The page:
Representation of the tropical stratospheric zonal wind in global atmospheric reanalyses
- 1Japan Agency for Marine-Earth Science and Technology, Yokohama, 236-0001, Japan
- 2International Pacific Research Center, University of Hawaii, Honolulu, 96822, USA
- 3Faculty of Environmental Earth Science, Hokkaido University, Sapporo, 060-0810, Japan
- 4Canadian Centre for Climate Modelling and Analysis, University of Victoria, Victoria, V8W 2Y2, Canada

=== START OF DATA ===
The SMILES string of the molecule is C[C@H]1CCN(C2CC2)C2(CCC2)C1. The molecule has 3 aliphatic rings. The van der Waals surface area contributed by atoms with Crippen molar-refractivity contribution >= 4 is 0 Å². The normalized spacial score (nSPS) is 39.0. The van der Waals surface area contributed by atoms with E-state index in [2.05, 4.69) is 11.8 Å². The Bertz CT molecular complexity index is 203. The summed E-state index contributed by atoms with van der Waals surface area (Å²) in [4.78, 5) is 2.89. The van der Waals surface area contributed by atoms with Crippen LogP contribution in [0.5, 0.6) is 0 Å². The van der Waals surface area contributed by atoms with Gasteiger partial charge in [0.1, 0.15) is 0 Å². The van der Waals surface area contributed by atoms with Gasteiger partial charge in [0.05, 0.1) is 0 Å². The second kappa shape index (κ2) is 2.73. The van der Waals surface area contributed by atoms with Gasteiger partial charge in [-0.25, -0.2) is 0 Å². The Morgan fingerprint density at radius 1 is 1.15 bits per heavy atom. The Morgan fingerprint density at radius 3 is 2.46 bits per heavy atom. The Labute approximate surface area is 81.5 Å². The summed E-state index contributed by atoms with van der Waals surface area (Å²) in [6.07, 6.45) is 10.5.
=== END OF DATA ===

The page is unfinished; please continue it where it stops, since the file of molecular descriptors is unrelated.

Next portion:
Abstract. This paper reports on a project to compare the representation of the monthly-mean zonal wind in the equatorial stratosphere among major global atmospheric reanalysis data sets. The degree of disagreement among the reanalyses is characterized by the standard deviation (SD) of the monthly-mean zonal wind and this depends on latitude, longitude, height, and the phase of the quasi-biennial oscillation (QBO). At each height the SD displays a prominent equatorial maximum, indicating the particularly challenging nature of the reanalysis problem in the low-latitude stratosphere. At 50–70 hPa the geographical distributions of SD are closely related to the density of radiosonde observations. The largest SD values are over the central Pacific, where few in situ observations are available. At 10–20 hPa the spread among the reanalyses and differences with in situ observations both depend significantly on the QBO phase. Notably the easterly-to-westerly phase transitions in all the reanalyses except MERRA are delayed relative to those directly observed in Singapore. In addition, the timing of the easterly-to-westerly phase transitions displays considerable variability among the different reanalyses and this spread is much larger than for the timing of the westerly-to-easterly phase changes. The eddy component in the monthly-mean zonal wind near the Equator is dominated by zonal wavenumber 1 and 2 quasi-stationary planetary waves propagating from midlatitudes in the westerly phase of the QBO. There generally is considerable disagreement among the reanalyses in the details of the quasi-stationary waves near the Equator. At each level, there is a tendency for the agreement to be best near the longitude of Singapore, suggesting that the Singapore observations act as a strong constraint on all the reanalyses. Our measures of the quality of the reanalysis clearly show systematic improvement over the period considered (1979–2012). The SD among the reanalysis declines significantly over the record, although the geographical pattern of SD remains nearly constant.